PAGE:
Eyes Without a Face (Les Yeux sans Visage)

Released in the same year as Psycho and in its own way just as influential on the horror genre. Part of the power of the film lies in it not having an explicit explanation for the motivations of the characters. Unlike in Hitchcock's film, here the police fail to uncover the mystery, and there is no debrief where the psychosis is explained, providing comfort and closure to the audience.

Instead we have to rely on the skill of the actors to unravel their inner worlds. The Frankensteinian Dr. Génessier is animated by pride in his medical skill, which extends to the inability to admit or accept responsibility for the car crash that disfigured his daughter. Instead he keeps trying to erase the record and reverse the damage he has wrought. But all that does is deepen the trauma he has inflicted.

The more frightening character is his secretary Louise, who provides the doctor with a source of new faces by seducing students in Paris. She is played with the fervour of a cult follower – wild eyes and a manic rictus grin as she goes about her murderous business. She is grateful to the doctor for her own plastic surgery on her face, but he has co-opted that gratitude and turned her into his very own Igor figure – totally dependent and subservient to his whims and projects.

Christine is the child who is the victim of these experiments. The name is ironic – she’s the opposite of a Christ figure in that people end up dying for her so that she can live and be transformed. It's implied that she endures her surgeries in the hope that her beauty can be restored and she can be reunited with her fiancé, although for much of the film she is also depressed to the brink of suicide at the forlorn prospect of such an eventuality. At the end of the film she accepts that these dreams of love and the protections of the patriarchy are impossible, and she revolts. In the final moments she releases herself from parental and marital authority and emerges into the world.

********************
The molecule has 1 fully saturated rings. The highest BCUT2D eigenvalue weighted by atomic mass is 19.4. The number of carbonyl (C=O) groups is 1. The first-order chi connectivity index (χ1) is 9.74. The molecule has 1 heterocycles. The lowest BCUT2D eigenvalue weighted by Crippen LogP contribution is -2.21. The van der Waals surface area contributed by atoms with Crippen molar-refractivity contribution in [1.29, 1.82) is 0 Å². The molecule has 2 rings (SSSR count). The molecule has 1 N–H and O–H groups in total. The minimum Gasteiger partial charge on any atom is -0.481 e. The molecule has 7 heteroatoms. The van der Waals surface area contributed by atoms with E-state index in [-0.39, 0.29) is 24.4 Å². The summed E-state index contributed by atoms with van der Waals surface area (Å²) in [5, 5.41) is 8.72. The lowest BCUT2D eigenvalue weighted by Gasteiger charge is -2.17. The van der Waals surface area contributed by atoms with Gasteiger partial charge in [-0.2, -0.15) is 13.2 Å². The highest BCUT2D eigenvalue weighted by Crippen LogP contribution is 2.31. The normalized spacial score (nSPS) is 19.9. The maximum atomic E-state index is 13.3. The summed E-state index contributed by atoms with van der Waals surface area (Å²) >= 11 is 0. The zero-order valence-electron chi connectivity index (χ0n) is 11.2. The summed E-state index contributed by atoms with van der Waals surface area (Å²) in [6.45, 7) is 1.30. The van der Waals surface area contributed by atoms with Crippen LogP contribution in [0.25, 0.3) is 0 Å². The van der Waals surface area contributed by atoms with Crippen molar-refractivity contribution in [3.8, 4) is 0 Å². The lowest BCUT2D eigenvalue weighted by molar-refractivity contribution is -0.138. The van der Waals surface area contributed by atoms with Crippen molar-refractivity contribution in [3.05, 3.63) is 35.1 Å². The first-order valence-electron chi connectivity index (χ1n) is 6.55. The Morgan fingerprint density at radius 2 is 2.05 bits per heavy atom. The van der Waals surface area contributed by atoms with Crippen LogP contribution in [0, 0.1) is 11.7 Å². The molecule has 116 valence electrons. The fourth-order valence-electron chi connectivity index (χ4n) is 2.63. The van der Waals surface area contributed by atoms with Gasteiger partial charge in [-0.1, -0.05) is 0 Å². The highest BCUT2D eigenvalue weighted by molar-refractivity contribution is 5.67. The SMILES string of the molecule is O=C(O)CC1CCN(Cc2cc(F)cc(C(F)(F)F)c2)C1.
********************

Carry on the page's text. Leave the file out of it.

It's an empowering as well as a disturbing note for the film to end on, and I suspect Alex Garland's Ex Machina takes inspiration from it. In both films, young women have been physically and psychically shaped by domineering, arrogant inventors, and are able to turn the tables on their creators and escape their remote castle laboratories. Franju uses rather obvious imagery of doves being freed from their cages to underline the point, but it's still a haunting and poetic moment, and it has had a long cinematic afterlife.

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